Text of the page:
Big Ideas in Little Opera

May 8, 2014

May 10 and 11: The Community Music Center Theater in S.F. presents the Little Opera Company’s productions of I’m in the Mirror and The Crystal Diamond Heart. The libretti for these two 30-minute original operas were written by 25 children, ages 6 to 10.

Little OperaThe little idea behind the Little Opera Company is that you gather up two dozen little kids and you put them with a handful of adult composers and musicians and see what happens. This is the company’s third year, and what happens is a remarkable attempt to let children be truly creative and take responsibility for their effort.

The big idea behind the Little Opera Company is to take this model, and the principles of creativity and collaboration, and address not just children, or seniors for that matter, but all kinds of groups, including corporations.

The Little Opera performance this weekend is the product of 25 children, in second through fifth grade (ages 6 to 10), who have been meeting twice a week, two hours each time, for almost nine months. Classes are led by accomplished young composers and musicians. The tuition is $950; however 85 percent of the students are on scholarship or receive tuition assistance.

The Little Opera, which puts on two performances a season, has been working with the San Francisco Unified School District at West Portal Elementary, which is where meetings are held, although that will change next year. The program is set to expand and will include children up to age 13. District teachers are encouraged to recommend those who have excelled in the arts or who have some particular artistic interest — regardless of income. Registration is open to all children regardless of where they go to school.

Out of the Imagination of Children

“Children always find the most melancholy [emotions], or the most heartwarming, but always the most dramatic,” says the company’s managing director, and music specialist, Claire Shaw. “And that’s why opera in the hands of children is so compelling.”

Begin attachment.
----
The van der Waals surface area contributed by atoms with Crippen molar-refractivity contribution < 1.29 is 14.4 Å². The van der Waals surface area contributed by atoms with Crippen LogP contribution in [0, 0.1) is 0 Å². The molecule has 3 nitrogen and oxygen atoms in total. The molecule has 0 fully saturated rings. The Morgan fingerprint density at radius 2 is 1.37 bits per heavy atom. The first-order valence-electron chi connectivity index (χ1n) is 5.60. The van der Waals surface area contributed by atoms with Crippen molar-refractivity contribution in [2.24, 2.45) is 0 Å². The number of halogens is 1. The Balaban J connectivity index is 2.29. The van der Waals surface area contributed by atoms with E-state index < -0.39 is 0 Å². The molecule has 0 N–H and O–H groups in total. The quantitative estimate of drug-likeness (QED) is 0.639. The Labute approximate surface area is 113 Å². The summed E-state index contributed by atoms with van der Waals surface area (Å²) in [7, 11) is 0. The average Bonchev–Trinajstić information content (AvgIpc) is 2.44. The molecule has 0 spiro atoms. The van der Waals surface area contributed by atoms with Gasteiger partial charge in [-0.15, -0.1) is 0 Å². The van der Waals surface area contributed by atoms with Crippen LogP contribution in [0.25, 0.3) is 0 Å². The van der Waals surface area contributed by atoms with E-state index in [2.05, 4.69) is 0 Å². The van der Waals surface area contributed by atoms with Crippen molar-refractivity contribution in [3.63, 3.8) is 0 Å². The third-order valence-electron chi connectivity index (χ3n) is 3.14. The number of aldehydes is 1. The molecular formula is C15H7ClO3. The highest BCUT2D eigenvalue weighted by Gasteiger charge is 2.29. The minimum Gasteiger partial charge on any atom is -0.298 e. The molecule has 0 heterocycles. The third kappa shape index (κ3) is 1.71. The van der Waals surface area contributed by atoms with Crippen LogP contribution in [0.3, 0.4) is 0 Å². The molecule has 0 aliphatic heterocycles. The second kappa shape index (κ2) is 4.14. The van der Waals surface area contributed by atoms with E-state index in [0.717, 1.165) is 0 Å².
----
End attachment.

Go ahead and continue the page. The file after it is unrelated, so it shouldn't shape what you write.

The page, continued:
She adds that when children write an opera they feel they own it. “We're not training them to be choristers, we're helping them realize their compositions — an aria, a chorus, a duet. The singing is raw and from the heart. That said, over the past nine months we have incorporated vocal warm-ups, exercises, and master classes to help build their vocal tool box.”

She quotes one of the children, a third grader named Jaynee: “When I first sang the opening chorus I noticed that I was singing differently. I sounded strong, like a real opera singer. I just wanted to keep on singing and singing. When I was singing I felt confident and fearless.”

“And yes,” says Shaw, “some aren't quite hitting the notes, but the melodies are all theirs and they clearly love to sing them.”

The children are accompanied by piano, viola, and flute.

As for plot, the two performances this weekend suggest the magical realism that defines children’s theater in general, but also some of the personal themes and metaphors that occupy children’s minds these days.

The Crystal Diamond Heart, produced by the younger of two groups, is a fairy tale set in a crystal palace in Antarctica. A villain sets out to steal a crystal diamond but the ever-clever queen overhears the plot and spins her own plan to replace the real diamond with a fake. The villain steals the fake and discovers he’s been duped. Meanwhile, the princess assumes the stolen diamond is real, and while others believe the sky will collapse as a result, she offers an impassioned plea to rally around love and the nonmaterialistic values of the community. The villain hears the plea, and heart melting, he changes his ways. And once more all’s right with the world.

“I get really into it because sometimes ideas are coming to me so fast; they’re just flowing out of me.” — Gertrude Stookey, fifth grader

In I’m In the Mirror, the older group constructed a dark tale about a cursed family and a boy teased so much by his siblings that he loses all memory and decides on a bizarre bit of revenge. He traps the meanest sibling by luring her to a haunted mansion using the specter of ghostly smoke. The boy is assisted by an Igor-like character, a cook, with a split personality, at one moment the epitome of evil; the next of goodness.

We will not spoil the ending.

It was Gertrude Stookey who thought up the Igor character. “We call it ‘it’,” she told us, “because it has two personalities; it’s a really cool character.” Gertrude is 11, a fifth grader at the French American School in San Francisco. She also suggested the idea of a mansion, but someone else wanted a haunted house and so a compromise lead the group to decide on a haunted mansion.

“It’s fun to do all year,” she said about Little Opera. “It takes up time. You’re working on it a lot. I’m thinking about it a lot and coming up with ideas even when I’m not there. And also you meet new friends and you’re working with people who really know a lot about theater. I get really into it because sometimes ideas are coming to me so fast; they’re just flowing out of me. I also really love rehearsal and I love the acting, which is pretty much what it is.”